The former MVP could have re-signed for as much as $96.2 million, but he gave the Mavs a hometown discount to help ease the luxury-tax burden on owner Mark Cuban and with the hope that it will enable Cuban to continue to make trades and chase high-profile players to improve the team.
And this is how Cav fans reacted. Well, the nice clean AP version.
It is disappointing. I quit following a team I had loved because it lost a player. My favorite player. I can’t imagine how these guys dealt. I do know they burned jerseys and got a little rowdy. I hope they recover and I wish Cav fans the best because this was a shitty thing to do.
This year, I get to go to some games and I’ve been looking at the players the Mavericks have been picking up. I’m really digging Tyson Chandler’s strong inside game and he’s fun to watch. Then the Mavs make it to the playoffs and David Hopkins invites me to the first round. It was pretty damn awesome. He got to see them sweep the Lakers in 4 with his Dad. I got to go again with D-Hop to an OKC Thunder game. The playoff atmosphere is fantastic but I’d been disappointed before so I wasn’t going to get excited.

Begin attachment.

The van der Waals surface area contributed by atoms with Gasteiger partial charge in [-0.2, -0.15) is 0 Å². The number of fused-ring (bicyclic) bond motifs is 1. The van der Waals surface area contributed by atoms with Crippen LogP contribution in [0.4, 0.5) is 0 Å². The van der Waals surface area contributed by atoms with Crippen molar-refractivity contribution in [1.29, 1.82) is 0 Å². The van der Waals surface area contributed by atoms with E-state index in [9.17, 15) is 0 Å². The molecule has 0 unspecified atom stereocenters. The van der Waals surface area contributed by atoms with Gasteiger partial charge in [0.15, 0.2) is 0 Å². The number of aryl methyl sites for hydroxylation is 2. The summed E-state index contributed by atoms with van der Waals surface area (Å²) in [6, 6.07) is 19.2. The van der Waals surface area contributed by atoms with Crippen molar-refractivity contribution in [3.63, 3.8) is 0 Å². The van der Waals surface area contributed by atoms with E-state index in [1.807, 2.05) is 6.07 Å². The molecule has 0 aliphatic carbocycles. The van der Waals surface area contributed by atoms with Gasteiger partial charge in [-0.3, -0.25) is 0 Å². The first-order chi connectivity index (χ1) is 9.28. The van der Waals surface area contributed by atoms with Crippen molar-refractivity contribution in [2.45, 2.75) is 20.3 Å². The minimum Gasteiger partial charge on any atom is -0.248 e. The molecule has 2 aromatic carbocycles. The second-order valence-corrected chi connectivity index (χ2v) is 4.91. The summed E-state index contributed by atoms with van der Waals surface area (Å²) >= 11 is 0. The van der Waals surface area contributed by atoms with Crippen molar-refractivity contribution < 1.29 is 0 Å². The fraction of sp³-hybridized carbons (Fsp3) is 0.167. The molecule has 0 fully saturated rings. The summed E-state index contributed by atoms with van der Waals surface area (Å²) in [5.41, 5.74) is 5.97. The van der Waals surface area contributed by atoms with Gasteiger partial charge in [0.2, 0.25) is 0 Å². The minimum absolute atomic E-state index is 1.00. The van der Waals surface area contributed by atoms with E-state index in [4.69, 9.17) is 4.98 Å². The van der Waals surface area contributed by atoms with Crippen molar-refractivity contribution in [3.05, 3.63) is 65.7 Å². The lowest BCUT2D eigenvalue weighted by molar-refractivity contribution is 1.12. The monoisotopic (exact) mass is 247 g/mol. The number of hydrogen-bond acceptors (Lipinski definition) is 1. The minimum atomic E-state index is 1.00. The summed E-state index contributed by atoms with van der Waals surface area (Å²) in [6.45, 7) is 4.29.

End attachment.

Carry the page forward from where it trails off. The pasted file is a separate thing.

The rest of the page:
Then they won the OKC series and we had the rematch with the Miami Heat. Decades of failing had me worried that I was going to get caught up in the hype again. The Mavs were winning but would they choke again? I was staying up later for games and losing sleep. I had been checking scores on my phone while I was at my cousin’s wedding and during the comic book club, I run. I still wasn’t convinced they could make this happen until the clock was at 0:00.
via Yahoo Sport.com
All I can say is “Thanks, Dirk”. Thanks for staying and rebuilding. Thanks for not going to a “contender” or announcing your new team on TV. Thanks for just showing up to work and making concessions so we could have a winner in Dallas again.